Most art critics never took Howard Finster seriously. If they wrote about him at all, they shunted him off into the category of “self-taught folk artist” or “outsider artist,” a quaint curiosity but nothing to take seriously. Even when his paintings were shown at the Library of Congress or the Venice Biennale, they were presented as novelty items.
But rock musicians, including the legendary ’80s band R.E.M., recognized Finster as one of their own: an unschooled genius who shrugged off the establishment's condescension to enjoy the last laugh.
After R.E.M. filmed its first music video at the fellow Georgian’s home studio in 1983, Finster and lead singer Michael Stipe then collaborated on the cover for the group’s 1984 album, Reckoning. The New York band the Talking Heads commissioned Finster to paint the cover for their 1985 album, Little Creatures; it was named “Album Cover of the Year” by Rolling Stone. Another Georgia musician, the Vigilantes of Love's Bill Mallonnee, wrote a song about Finster: “The Glory and the Dream.”
Finster’s studio, known as “Paradise Garden,” is still standing on the land he bought in 1961, located at the end of a narrow street in the unincorporated town of Pennville, Georgia. The bicycle repair shop that provided his main income for years lives on, as do many of the buildings Finster built as parts of his “sacred art” project: the Mirror House, Bottle House, Mosaic Garden, Rolling Chair Gallery, Hubcap Tower and the five-story World's Folk Art Chapel.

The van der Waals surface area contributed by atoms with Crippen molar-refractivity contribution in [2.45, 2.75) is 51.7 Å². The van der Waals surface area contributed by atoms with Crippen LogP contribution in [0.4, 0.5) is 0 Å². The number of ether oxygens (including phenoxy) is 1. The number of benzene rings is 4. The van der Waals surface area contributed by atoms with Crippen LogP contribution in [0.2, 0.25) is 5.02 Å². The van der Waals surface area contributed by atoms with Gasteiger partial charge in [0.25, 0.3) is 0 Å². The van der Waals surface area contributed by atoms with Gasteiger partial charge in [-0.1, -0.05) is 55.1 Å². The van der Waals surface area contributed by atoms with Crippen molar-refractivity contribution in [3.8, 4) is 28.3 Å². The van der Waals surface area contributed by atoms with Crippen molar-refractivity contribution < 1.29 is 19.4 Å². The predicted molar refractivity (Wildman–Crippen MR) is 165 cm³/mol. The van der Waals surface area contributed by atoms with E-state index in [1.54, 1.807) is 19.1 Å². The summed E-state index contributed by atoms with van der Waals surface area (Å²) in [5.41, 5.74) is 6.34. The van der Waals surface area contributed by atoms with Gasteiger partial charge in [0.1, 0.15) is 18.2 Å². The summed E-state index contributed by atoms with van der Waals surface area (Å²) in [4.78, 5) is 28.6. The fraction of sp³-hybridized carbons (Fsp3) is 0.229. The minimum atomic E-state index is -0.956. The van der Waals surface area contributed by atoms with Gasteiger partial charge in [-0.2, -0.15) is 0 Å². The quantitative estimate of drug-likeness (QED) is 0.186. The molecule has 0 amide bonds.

During the 1980s and ‘90s, it was not unusual to a big tour bus to pull up at Paradise Garden and for a rock band to climb out and marvel at Finster’s exuberant, unruly visions. The exteriors and interiors of his buildings were covered with Biblical verses, floating angels, Satanic flames and celestial clouds, all part of the painter's mission to spread God's word
But as the painter aged, he moved away in 1994 and finally died in 2001. In his absence, the compound declined dramatically: the detachable art works were removed by family members and looters; the buildings leaked, tilted and sank into accumulating mud. It wasn’t until 2012 when Chattooga County bought the property and turned it over to the non-profit Paradise Garden Foundation that the property began to turn around. Heading up the foundation is 32-year-old Jordan Poole, who grew up in the area before earning a master's degree in historic preservation from Savannah College.